| Quote #4
The other man, Wright, did not really belong to the station. He was a Public Works Department man supervising the new road to Umuaro. Captain Winterbottom had already had cause to talk to him seriously about this behaviour especially with native women. It was absolutely imperative, he told him, that every European in Nigeria, particularly those in such a lonely outpost as Okperi, should not lower themselves in the eyes of the natives. In such a place the District Officer was something of a school prefect, and Captain Winterbottom was determined to do his duty. He would go as far as barring Wright from the club unless he showed a marked change. (3.15)
The value that Winterbottom is trying to impart to Wright here is the idea that Europeans are superior. Thus, they must behave with certain proprieties intact.
| Quote #5
"It was rather interesting what you said about Allen. A little smug, I think you said." [Winterbottom]
Winterbottom expresses several ideas about race in this short passage. For one thing, he clearly distinguishes between African cultures and European cultures, suggesting that European cultures are superior. But he also discusses the French habit of ruling through "direct rule," which he calls a more honest approach to colonialism. He considers the British habit of ruling through "indirect rule" to be ineffective and hypocritical.
| Quote #6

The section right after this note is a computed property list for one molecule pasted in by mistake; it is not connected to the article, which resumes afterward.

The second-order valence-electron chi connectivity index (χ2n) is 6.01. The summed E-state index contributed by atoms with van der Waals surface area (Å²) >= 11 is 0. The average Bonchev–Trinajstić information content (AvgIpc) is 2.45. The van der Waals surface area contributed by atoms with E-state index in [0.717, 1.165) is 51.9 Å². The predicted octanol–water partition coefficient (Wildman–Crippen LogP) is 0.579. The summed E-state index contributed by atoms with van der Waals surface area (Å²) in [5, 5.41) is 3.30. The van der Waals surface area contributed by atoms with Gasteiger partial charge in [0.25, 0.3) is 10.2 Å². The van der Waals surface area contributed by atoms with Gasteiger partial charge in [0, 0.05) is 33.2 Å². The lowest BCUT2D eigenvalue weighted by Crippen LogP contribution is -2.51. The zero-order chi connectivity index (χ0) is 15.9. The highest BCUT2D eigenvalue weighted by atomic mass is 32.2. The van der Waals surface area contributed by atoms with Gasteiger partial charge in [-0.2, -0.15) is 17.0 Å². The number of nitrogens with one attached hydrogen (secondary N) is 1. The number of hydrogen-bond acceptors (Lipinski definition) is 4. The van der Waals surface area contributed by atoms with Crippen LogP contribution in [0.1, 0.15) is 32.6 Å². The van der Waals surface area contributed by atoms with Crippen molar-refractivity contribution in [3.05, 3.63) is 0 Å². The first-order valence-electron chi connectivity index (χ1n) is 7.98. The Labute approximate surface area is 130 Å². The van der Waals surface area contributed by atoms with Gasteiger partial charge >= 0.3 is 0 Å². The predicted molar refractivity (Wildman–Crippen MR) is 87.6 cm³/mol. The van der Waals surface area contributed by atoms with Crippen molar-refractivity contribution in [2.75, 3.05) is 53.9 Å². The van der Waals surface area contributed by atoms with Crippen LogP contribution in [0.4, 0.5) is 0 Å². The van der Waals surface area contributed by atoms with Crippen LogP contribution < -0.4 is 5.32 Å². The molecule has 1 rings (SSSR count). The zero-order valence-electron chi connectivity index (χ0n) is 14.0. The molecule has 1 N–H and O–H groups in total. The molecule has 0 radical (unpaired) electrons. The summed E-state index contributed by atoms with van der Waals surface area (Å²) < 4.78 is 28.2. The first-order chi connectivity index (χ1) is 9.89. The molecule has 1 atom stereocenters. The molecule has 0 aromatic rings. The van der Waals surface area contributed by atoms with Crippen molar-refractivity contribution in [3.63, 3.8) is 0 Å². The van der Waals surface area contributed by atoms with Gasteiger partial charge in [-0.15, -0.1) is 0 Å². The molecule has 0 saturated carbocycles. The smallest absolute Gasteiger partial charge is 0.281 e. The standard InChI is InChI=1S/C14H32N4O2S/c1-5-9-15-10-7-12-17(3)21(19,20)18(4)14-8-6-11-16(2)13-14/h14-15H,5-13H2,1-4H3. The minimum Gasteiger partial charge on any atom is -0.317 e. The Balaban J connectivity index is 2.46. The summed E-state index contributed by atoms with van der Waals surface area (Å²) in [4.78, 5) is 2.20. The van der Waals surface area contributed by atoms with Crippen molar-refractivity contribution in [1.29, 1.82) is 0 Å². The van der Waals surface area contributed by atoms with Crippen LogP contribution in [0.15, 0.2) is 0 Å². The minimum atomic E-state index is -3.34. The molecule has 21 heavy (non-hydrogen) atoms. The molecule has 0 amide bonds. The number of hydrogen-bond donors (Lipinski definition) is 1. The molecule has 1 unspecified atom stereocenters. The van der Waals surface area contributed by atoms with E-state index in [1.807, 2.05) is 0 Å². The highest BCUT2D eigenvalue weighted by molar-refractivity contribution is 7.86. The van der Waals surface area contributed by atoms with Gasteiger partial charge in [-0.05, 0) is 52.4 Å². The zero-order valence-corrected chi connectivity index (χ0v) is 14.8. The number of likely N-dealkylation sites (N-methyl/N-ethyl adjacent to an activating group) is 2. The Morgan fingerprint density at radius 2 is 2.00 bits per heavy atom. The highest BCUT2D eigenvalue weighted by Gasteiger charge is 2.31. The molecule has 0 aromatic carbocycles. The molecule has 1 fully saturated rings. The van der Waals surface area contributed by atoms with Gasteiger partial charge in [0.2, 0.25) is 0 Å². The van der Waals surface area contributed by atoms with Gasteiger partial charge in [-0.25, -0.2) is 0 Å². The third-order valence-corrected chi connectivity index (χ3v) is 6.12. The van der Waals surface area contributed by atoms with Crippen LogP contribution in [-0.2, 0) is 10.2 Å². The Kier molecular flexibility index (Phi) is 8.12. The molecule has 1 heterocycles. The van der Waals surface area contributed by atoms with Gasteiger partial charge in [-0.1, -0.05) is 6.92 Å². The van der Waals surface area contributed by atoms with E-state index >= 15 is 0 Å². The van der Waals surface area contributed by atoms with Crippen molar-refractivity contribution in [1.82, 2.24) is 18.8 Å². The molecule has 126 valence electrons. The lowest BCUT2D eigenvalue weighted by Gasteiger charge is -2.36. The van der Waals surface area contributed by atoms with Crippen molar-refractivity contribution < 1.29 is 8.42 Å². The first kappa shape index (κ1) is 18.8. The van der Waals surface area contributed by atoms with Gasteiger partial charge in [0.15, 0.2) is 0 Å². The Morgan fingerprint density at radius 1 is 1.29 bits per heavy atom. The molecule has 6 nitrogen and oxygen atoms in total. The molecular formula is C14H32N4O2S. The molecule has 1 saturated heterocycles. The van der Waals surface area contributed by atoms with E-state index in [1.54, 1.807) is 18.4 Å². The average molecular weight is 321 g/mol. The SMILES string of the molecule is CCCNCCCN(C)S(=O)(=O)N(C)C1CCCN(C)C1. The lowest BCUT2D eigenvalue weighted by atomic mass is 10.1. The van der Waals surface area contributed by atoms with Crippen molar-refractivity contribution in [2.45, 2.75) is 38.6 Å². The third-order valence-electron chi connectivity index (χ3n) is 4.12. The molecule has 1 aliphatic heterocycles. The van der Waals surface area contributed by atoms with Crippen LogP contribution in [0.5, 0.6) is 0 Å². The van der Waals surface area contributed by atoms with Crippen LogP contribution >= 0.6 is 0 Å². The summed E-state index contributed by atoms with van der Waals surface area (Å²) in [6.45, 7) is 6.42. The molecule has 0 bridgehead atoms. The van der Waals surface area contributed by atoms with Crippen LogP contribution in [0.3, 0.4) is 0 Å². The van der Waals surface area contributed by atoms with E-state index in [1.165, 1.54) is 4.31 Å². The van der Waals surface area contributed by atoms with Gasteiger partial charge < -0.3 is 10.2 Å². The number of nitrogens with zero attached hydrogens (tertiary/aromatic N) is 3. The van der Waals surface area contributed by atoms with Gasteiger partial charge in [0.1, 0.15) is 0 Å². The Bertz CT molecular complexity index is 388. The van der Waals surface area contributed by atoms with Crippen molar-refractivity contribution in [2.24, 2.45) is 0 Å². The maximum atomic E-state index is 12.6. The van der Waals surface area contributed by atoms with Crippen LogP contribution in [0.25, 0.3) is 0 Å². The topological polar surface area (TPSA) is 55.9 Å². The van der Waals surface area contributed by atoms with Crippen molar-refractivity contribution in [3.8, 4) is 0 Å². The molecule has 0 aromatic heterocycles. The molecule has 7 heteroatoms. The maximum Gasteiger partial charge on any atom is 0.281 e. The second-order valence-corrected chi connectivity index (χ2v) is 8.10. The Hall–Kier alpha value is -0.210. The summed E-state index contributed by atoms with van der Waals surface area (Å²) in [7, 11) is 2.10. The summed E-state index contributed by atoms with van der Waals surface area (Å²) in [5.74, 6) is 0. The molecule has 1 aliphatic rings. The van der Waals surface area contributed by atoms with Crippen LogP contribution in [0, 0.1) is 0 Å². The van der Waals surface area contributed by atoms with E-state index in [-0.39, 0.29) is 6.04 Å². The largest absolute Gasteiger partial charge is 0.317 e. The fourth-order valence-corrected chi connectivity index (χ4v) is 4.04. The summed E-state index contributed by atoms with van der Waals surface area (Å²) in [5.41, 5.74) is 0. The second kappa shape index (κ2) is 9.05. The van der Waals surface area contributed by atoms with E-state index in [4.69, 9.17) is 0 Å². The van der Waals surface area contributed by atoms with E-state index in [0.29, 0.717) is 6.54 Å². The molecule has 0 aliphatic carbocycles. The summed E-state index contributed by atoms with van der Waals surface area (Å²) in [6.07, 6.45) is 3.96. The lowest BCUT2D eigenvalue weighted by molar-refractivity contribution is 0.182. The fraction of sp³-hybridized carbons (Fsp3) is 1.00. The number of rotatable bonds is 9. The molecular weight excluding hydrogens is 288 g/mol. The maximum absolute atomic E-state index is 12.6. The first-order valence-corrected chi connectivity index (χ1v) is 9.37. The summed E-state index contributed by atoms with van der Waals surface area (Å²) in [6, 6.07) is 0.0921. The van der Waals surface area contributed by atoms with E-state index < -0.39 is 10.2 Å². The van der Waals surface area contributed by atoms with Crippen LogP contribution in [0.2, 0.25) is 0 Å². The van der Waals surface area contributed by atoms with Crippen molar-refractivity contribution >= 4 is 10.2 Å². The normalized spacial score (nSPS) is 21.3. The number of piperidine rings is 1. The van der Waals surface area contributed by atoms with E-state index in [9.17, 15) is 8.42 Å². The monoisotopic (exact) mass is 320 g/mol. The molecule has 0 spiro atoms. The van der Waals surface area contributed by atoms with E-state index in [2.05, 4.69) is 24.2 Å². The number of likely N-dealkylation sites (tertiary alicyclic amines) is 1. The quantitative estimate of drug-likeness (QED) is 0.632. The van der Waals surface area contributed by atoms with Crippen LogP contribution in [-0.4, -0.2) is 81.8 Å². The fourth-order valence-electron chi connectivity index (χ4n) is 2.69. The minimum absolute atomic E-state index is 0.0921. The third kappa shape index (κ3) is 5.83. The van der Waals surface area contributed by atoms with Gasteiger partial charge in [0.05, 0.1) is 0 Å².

"One thing you must remember in dealing with natives is that like children they are great liars. They don't lie simply to get out of trouble. Sometimes they would spoil a good case by a pointless lie. Only one man – a kind of priest-king in Umuaro – witnessed against his own people. I have not found out what it was, but I think he must have had some pretty fierce tabu working on him. But he was a most impressive figure of a man. He was very light in complexion, almost red. One finds people like that now and again among the Ibos. I have a theory that the Ibos in the distant past assimilated a small non-negroid tribe of the same complexion as the Red Indians." (3.61)
Winterbottom speculates freely about the genetic origin of skin like Ezeulu's. One can ask a number of questions about Winterbottom based on these quotes here: Is his respect for Ezeulu born from the fact that Ezeulu told the truth or because he's light-skinned? And does he think that Ezeulu told the truth because his genetic origins are "non-negroid"? Does Winterbottom consider Ezeulu a man because he told the truth, or because he's closer in appearance to Europeans?